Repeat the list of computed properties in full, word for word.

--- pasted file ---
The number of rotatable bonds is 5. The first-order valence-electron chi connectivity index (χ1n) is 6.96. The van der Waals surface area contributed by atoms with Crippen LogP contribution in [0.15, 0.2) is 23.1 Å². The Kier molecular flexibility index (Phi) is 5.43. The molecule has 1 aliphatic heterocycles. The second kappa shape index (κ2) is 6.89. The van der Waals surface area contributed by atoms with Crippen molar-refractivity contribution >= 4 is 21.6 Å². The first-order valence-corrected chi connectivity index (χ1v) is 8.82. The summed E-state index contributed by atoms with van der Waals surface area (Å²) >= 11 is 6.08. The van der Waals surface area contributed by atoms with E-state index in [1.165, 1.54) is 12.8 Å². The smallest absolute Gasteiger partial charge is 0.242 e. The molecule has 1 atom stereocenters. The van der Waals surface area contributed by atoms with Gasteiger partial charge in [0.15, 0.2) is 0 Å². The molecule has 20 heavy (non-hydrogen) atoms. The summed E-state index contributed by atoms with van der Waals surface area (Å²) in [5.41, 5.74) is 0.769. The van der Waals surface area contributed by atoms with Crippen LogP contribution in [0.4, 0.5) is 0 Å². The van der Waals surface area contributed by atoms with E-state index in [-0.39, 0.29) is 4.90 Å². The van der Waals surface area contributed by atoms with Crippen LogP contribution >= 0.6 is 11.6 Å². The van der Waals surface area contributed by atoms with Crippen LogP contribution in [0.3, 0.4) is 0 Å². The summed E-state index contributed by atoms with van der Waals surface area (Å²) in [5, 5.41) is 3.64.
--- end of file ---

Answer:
The number of rotatable bonds is 5. The first-order valence-electron chi connectivity index (χ1n) is 6.96. The van der Waals surface area contributed by atoms with Crippen LogP contribution in [0.15, 0.2) is 23.1 Å². The Kier molecular flexibility index (Phi) is 5.43. The molecule has 1 aliphatic heterocycles. The second kappa shape index (κ2) is 6.89. The van der Waals surface area contributed by atoms with Crippen molar-refractivity contribution >= 4 is 21.6 Å². The first-order valence-corrected chi connectivity index (χ1v) is 8.82. The summed E-state index contributed by atoms with van der Waals surface area (Å²) >= 11 is 6.08. The van der Waals surface area contributed by atoms with E-state index in [1.165, 1.54) is 12.8 Å². The smallest absolute Gasteiger partial charge is 0.242 e. The molecule has 1 atom stereocenters. The van der Waals surface area contributed by atoms with Gasteiger partial charge in [0.15, 0.2) is 0 Å². The molecule has 20 heavy (non-hydrogen) atoms. The summed E-state index contributed by atoms with van der Waals surface area (Å²) in [5.41, 5.74) is 0.769. The van der Waals surface area contributed by atoms with Crippen LogP contribution in [0.4, 0.5) is 0 Å². The van der Waals surface area contributed by atoms with E-state index in [-0.39, 0.29) is 4.90 Å². The van der Waals surface area contributed by atoms with Crippen LogP contribution >= 0.6 is 11.6 Å². The van der Waals surface area contributed by atoms with Crippen LogP contribution in [0.3, 0.4) is 0 Å². The summed E-state index contributed by atoms with van der Waals surface area (Å²) in [5, 5.41) is 3.64.